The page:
Micturition Syncope: Definition & Causes

Instructor: Danielle Haak

Danielle has a PhD in Natural Resource Sciences and a MSc in Biological Sciences

Micturition syncope is a medical condition where a person's blood pressure suddenly drops right after they urinate, causing them to faint. What causes such a thing to happen? Read this lesson to learn more about micturition syncope.

What Is Micturition Syncope?

This is a somewhat mysterious condition, but micturition syncope is a condition where someone faints after urinating due to a sudden drop in blood pressure. In some cases, the person may even faint during urination. This particular condition usually affects more older men than other sectors of the population, and almost 2/3 of people who experience micturition syncope also experience some other type of syncope (fainting).

There are a number of things that can cause fainting, but ultimately there is decreased blood flow to the brain.

What Causes Micturition Syncope?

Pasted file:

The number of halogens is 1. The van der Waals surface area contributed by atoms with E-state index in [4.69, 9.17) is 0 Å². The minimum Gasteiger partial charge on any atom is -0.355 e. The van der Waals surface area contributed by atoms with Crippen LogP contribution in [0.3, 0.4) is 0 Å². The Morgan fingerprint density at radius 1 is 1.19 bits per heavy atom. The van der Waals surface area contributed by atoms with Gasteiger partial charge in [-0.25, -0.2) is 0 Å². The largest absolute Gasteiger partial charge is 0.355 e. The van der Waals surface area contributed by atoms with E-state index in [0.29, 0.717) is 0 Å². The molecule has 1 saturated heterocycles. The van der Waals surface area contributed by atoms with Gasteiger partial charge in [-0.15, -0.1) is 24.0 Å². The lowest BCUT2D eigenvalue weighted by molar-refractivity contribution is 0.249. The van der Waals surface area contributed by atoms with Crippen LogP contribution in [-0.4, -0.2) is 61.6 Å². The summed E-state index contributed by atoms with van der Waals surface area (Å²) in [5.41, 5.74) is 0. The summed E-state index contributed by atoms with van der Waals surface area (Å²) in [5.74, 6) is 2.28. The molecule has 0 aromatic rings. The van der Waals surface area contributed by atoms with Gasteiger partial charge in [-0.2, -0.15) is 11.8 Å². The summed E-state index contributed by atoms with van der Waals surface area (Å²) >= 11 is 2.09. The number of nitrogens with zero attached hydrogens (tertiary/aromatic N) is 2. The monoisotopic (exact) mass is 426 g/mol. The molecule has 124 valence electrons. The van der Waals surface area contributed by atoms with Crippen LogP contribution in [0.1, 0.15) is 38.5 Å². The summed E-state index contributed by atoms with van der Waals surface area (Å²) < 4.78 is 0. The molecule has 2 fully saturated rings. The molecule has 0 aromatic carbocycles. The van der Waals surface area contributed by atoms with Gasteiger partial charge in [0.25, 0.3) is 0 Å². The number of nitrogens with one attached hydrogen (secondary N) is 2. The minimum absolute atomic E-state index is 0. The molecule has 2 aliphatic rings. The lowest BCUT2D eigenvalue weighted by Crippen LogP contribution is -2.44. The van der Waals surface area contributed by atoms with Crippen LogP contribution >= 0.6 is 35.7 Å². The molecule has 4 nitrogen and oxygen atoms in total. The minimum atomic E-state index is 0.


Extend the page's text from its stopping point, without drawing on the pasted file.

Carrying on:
Urination seems like a strange trigger to induce a fainting episode, so what actually happens in the body to cause this? It's believed that micturition syncope is related to the vasovagal response. The vasovagal response occurs from some type of 'trigger' activity that causes a sudden drop in blood pressure. The trigger leads the heart to slow and the blood vessels to dilate (get wider), causing blood to pool in the lower half of the body. As a result, blood flow to the brain is temporarily limited, causing a fainting episode to occur. If you have ever seen someone faint at the sight of blood, they are likely experiencing vasovagal syncope (blood is a relatively common trigger).

The underlying mechanism linking urination to the vasovagal response is still not well understood, because urinating is usually not a stressful event leading to a sudden drop in blood pressure. However, there is evidence suggesting the bladder may become hyper-reflexic and this may be enhanced by alcohol consumption, feeling warm, taking certain medications, or experiencing a spinal cord injury. A person may experience other symptoms immediately before fainting, including nausea and sweating.

Some patients even experience an increase in blood pressure when 'having to go', so the fainting could be triggered by the rapid swing from elevated to decreased blood pressure over such a short period. Others only experience micturition syncope after they wake up from a deep sleep. Straining during urination and heart irregularities may also induce fainting.

As you can see, there have been multiple causes hypothesized, and research is still being done to investigate this particular condition.

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